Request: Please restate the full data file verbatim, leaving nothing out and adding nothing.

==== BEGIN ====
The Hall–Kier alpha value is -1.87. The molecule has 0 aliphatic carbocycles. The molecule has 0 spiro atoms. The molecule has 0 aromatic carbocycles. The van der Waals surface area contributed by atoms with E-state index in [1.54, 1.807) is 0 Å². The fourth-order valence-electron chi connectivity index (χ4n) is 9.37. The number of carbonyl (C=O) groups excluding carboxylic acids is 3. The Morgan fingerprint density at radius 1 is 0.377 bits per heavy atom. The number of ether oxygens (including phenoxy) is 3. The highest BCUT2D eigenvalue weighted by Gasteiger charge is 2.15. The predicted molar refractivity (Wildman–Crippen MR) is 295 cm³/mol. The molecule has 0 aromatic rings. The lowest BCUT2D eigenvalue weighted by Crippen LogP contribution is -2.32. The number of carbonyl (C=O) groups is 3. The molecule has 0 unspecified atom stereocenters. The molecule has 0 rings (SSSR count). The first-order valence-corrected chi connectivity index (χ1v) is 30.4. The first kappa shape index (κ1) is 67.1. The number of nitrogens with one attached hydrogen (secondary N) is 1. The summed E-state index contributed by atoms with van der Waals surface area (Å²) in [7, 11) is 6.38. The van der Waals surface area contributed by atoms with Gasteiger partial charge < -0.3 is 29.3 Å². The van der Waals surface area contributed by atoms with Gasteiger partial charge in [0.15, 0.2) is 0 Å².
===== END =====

The Hall–Kier alpha value is -1.87. The molecule has 0 aliphatic carbocycles. The molecule has 0 spiro atoms. The molecule has 0 aromatic carbocycles. The van der Waals surface area contributed by atoms with E-state index in [1.54, 1.807) is 0 Å². The fourth-order valence-electron chi connectivity index (χ4n) is 9.37. The number of carbonyl (C=O) groups excluding carboxylic acids is 3. The Morgan fingerprint density at radius 1 is 0.377 bits per heavy atom. The number of ether oxygens (including phenoxy) is 3. The highest BCUT2D eigenvalue weighted by Gasteiger charge is 2.15. The predicted molar refractivity (Wildman–Crippen MR) is 295 cm³/mol. The molecule has 0 aromatic rings. The lowest BCUT2D eigenvalue weighted by Crippen LogP contribution is -2.32. The number of carbonyl (C=O) groups is 3. The molecule has 0 unspecified atom stereocenters. The molecule has 0 rings (SSSR count). The first-order valence-corrected chi connectivity index (χ1v) is 30.4. The first kappa shape index (κ1) is 67.1. The number of nitrogens with one attached hydrogen (secondary N) is 1. The summed E-state index contributed by atoms with van der Waals surface area (Å²) in [7, 11) is 6.38. The van der Waals surface area contributed by atoms with Gasteiger partial charge < -0.3 is 29.3 Å². The van der Waals surface area contributed by atoms with Gasteiger partial charge in [0.15, 0.2) is 0 Å².